A Biography of Loneliness
Writer Fay Bound Alberti has taken a long view of loneliness and come up with some surprising findings. The rise of individualism in the 20th and 21st centuries has much to do with our contemporary attitudes towards loneliness. 'We are suspended in universes of our own making in the 21st century, in which certainty of the self and one's uniqueness matters far more than any collective sense of belonging,' she argues.
Speaking of the 'biography of loneliness' (Oxford University Press, 2019) she explains how 'it is physical as well as psychological, and its emergence can be traced back to the end of the eighteenth century, when loneliness emerged as a way of talking about negative emotional experiences of being alone. Prior to that time, "lonely" or "oneliness" described the absence of another person, without any corresponding emotional lack.'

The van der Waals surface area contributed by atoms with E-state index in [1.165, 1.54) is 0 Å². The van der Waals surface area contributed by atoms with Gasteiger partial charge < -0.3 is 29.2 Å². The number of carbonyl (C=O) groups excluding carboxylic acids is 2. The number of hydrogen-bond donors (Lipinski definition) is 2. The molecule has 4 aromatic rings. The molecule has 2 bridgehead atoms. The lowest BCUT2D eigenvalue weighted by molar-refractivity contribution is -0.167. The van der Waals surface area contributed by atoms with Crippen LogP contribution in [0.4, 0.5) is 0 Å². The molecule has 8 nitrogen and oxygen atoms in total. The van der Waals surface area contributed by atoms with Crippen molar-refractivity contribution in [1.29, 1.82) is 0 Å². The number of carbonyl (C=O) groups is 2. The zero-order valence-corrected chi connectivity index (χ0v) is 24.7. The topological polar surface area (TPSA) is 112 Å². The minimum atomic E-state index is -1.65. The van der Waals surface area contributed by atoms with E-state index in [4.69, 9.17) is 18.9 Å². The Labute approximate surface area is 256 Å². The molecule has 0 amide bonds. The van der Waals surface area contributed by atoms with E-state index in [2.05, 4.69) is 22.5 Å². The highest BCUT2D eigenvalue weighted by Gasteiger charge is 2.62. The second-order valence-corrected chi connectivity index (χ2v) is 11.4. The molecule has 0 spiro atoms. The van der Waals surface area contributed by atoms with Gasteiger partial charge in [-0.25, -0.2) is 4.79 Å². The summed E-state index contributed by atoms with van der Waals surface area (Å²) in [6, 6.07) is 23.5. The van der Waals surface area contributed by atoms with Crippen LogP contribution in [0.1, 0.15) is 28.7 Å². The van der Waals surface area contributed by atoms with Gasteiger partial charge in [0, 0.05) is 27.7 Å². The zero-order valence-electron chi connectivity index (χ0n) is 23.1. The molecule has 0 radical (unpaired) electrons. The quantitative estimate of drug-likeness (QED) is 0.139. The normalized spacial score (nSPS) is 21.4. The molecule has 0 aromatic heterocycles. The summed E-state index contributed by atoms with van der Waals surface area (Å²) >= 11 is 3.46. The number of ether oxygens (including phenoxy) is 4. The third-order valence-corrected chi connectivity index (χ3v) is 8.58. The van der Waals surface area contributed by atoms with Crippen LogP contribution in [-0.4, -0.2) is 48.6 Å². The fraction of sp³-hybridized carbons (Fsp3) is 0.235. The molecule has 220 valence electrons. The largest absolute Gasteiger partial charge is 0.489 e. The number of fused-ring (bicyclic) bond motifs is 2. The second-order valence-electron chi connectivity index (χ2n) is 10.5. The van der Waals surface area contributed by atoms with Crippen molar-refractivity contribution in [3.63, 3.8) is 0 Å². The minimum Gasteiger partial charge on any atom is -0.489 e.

There are chapters on Widow(er)hood and loss, on a 'Ticking Timebomb?', Rethinking Loneliness in Old Age, and one entitled 'Lonely Clouds and Empty Vessels: When Loneliness Is a Gift'.
Alberti's book is a useful contribution to current debates which explores why there seems to be a preoccupation with loneliness currently. She hopes to 'open up the topic of loneliness... as a complex and historically situated emotional state.'
This title can be ordered from Oxford University Press.